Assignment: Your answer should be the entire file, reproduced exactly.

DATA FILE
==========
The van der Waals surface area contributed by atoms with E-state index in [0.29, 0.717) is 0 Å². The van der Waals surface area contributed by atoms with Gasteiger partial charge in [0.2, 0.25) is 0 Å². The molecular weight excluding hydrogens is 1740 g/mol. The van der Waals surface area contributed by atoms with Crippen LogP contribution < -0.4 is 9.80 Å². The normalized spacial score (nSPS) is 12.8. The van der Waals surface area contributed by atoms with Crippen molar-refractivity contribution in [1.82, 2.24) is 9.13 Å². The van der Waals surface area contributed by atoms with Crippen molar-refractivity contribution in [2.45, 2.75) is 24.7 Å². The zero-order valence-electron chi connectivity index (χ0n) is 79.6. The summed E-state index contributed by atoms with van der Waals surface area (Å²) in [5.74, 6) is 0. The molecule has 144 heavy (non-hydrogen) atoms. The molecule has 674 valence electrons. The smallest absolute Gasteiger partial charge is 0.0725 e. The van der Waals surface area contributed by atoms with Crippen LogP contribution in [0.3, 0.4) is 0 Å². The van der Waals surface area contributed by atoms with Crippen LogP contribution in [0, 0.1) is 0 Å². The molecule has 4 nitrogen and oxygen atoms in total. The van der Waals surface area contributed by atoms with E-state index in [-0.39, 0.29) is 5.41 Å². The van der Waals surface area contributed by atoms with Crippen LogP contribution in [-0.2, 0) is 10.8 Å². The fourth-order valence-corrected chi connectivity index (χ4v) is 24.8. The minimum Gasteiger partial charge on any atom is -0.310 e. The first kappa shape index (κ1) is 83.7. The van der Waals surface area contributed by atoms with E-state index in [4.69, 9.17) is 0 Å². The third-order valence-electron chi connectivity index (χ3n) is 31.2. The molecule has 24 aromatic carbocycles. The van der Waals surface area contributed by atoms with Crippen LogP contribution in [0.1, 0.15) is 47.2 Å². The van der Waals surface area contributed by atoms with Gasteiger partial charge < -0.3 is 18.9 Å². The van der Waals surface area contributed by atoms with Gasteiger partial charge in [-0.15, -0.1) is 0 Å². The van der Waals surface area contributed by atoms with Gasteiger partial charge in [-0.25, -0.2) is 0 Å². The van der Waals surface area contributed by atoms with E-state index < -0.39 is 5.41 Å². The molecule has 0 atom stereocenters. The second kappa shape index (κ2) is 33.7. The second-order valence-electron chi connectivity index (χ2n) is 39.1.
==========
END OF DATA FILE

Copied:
The van der Waals surface area contributed by atoms with E-state index in [0.29, 0.717) is 0 Å². The van der Waals surface area contributed by atoms with Gasteiger partial charge in [0.2, 0.25) is 0 Å². The molecular weight excluding hydrogens is 1740 g/mol. The van der Waals surface area contributed by atoms with Crippen LogP contribution < -0.4 is 9.80 Å². The normalized spacial score (nSPS) is 12.8. The van der Waals surface area contributed by atoms with Crippen molar-refractivity contribution in [1.82, 2.24) is 9.13 Å². The van der Waals surface area contributed by atoms with Crippen molar-refractivity contribution in [2.45, 2.75) is 24.7 Å². The zero-order valence-electron chi connectivity index (χ0n) is 79.6. The summed E-state index contributed by atoms with van der Waals surface area (Å²) in [5.74, 6) is 0. The molecule has 144 heavy (non-hydrogen) atoms. The molecule has 674 valence electrons. The smallest absolute Gasteiger partial charge is 0.0725 e. The van der Waals surface area contributed by atoms with Crippen LogP contribution in [0.3, 0.4) is 0 Å². The van der Waals surface area contributed by atoms with Crippen LogP contribution in [0, 0.1) is 0 Å². The molecule has 4 nitrogen and oxygen atoms in total. The van der Waals surface area contributed by atoms with E-state index in [-0.39, 0.29) is 5.41 Å². The van der Waals surface area contributed by atoms with Crippen LogP contribution in [-0.2, 0) is 10.8 Å². The fourth-order valence-corrected chi connectivity index (χ4v) is 24.8. The minimum Gasteiger partial charge on any atom is -0.310 e. The first kappa shape index (κ1) is 83.7. The van der Waals surface area contributed by atoms with E-state index in [4.69, 9.17) is 0 Å². The third-order valence-electron chi connectivity index (χ3n) is 31.2. The molecule has 24 aromatic carbocycles. The van der Waals surface area contributed by atoms with Crippen LogP contribution in [0.1, 0.15) is 47.2 Å². The van der Waals surface area contributed by atoms with Gasteiger partial charge < -0.3 is 18.9 Å². The van der Waals surface area contributed by atoms with Gasteiger partial charge in [-0.15, -0.1) is 0 Å². The van der Waals surface area contributed by atoms with Gasteiger partial charge in [-0.25, -0.2) is 0 Å². The van der Waals surface area contributed by atoms with E-state index < -0.39 is 5.41 Å². The molecule has 0 atom stereocenters. The second kappa shape index (κ2) is 33.7. The second-order valence-electron chi connectivity index (χ2n) is 39.1.